However, Palmer’s petition did not claim his sentence was excessive but rather the amount of time the Parole Board required him to serve before granting parole was excessive. That period of time was set by the Parole Board and not the Legislature. And the Supreme Court of California has held that, “even if sentenced to a life-maximum term, no prisoner can be held for a period grossly disproportionate to his ... culpability for the commitment offense. Such excessive confinement ... violates the cruel and unusual punishment clause (art. I, § 17) of the California Constitution.” In re Dannenberg, 104 P.3d 783 (Cal. 2005). Prisoners may bring their claims directly to court through habeas corpus if they “believe, because of the particular circumstances of their crimes, that their confinements have become constitutionally excessive as a result.” Id. A petitioner claiming his sentence is cruel and unusual must show “his punishment is disproportionate in light of (1) the nature of the offense and his background; (2) the punishment for more serious offenses; or (3) punishment for similar offenses in other jurisdictions.” In re Lynch, 503 P.2d 921 (Cal. 1972).

In looking at the nature of Palmer’s offense, the Court observed he used an unloaded handgun, the victim was not injured, and the encounter was brief. The Court compared that with the facts of In re Rodriguez, 537 P.2d 384 (Cal. 1975). In Rodriguez, the Supreme Court held that imprisonment for 22 years was excessive where the defendant caused no physical harm, no weapon was used, and the episode lasted only a few minutes.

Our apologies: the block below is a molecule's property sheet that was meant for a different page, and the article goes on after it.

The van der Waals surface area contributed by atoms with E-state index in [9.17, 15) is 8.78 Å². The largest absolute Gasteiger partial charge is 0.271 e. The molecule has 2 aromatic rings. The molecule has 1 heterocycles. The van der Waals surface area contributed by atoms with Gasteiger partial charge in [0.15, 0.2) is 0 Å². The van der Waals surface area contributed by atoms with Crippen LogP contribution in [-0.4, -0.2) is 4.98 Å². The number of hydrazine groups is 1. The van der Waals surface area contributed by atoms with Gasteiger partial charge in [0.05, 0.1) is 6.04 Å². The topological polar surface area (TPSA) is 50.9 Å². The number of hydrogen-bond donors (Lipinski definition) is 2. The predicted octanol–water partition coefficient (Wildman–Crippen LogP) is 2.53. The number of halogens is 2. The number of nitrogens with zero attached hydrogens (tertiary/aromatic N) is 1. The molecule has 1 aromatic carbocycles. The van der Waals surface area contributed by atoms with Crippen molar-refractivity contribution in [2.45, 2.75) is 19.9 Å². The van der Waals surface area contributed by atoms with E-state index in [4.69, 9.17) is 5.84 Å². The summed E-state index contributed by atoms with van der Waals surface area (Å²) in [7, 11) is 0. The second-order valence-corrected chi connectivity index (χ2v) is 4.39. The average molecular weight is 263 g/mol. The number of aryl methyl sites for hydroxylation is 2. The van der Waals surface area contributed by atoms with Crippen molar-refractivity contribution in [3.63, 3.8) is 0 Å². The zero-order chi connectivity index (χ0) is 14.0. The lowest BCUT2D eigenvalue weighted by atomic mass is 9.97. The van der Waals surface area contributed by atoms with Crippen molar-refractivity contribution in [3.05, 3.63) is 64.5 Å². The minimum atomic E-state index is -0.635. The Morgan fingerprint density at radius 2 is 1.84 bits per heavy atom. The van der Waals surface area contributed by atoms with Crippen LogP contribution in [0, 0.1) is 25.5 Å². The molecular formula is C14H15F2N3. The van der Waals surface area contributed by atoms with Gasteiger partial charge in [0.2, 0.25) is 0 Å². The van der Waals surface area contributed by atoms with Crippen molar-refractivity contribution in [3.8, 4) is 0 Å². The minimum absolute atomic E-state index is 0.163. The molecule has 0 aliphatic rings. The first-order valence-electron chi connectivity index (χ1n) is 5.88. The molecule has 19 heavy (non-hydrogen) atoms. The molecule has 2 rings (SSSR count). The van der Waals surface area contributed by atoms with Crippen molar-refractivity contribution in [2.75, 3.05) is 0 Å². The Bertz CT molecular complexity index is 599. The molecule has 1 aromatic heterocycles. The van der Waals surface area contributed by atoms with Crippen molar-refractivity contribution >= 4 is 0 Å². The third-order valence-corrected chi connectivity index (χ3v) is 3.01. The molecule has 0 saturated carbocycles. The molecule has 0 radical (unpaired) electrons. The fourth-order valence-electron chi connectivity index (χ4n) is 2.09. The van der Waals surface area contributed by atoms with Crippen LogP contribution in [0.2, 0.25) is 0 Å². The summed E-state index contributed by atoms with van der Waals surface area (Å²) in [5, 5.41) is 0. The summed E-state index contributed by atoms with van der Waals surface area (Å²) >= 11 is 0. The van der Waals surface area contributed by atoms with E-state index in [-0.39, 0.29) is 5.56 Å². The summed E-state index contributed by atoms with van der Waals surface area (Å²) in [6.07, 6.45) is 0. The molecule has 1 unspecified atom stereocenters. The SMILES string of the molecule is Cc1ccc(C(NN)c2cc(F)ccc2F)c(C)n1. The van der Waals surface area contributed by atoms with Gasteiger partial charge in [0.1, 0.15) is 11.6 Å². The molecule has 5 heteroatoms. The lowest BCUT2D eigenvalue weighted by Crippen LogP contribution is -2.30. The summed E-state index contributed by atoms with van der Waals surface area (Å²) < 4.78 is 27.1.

The Court then looked to Palmer’s personal characteristics. While the opinion went into much detail, the focal point was on the fact that Palmer was a youth of 17. The Court gave much attention to studies that reveal a youth’s brain is not fully developed, which explains the impulsive, reckless behavior. The Court also took notice of the fact that Palmer used an unloaded handgun because he wanted to reduce the risk of harm to the victim.

With regard to the second requirement of Lynch, Palmer amply demonstrated that his 30 years in prison far exceeded the maximum sentences for more serious offenses in California, such as: 11 years for voluntary manslaughter, § 193; eight years for maliciously maiming, disabling, or disfiguring a person, §§ 203, 204; and 12 years for assault with a machine gun, § 245. (All citations are to the California Penal Code.)

With regard to the third prong of Lynch, the Court stated it was unnecessary to its analysis. People v. Dillon, 668 P.2d 697 (Cal. 1983). While the Court did examine the sentencing ranges in other states for Palmer’s offense, the Court said these were of little significance without knowing how and whether those states would account for Palmer’s youth and other personal characteristics.

The Court concluded that more than 30 years in prison was a punishment far out of proportion to the danger he posed or actual harm he inflicted when he was 17 years old. Thus, Palmer had already served a prison term grossly disproportionate to his offense, so his “continued constructive custody [of being subjected to parole supervision] thus constitutes cruel and unusual punishment within the meaning of article I, section 17, of the California Constitution and the Eighth Amendment to the United States Constitution.”

Accordingly, the Court ordered his release from all forms of custody, including parole supervision. See: In re Palmer, 33 Cal. App. 5th 1199 (2019).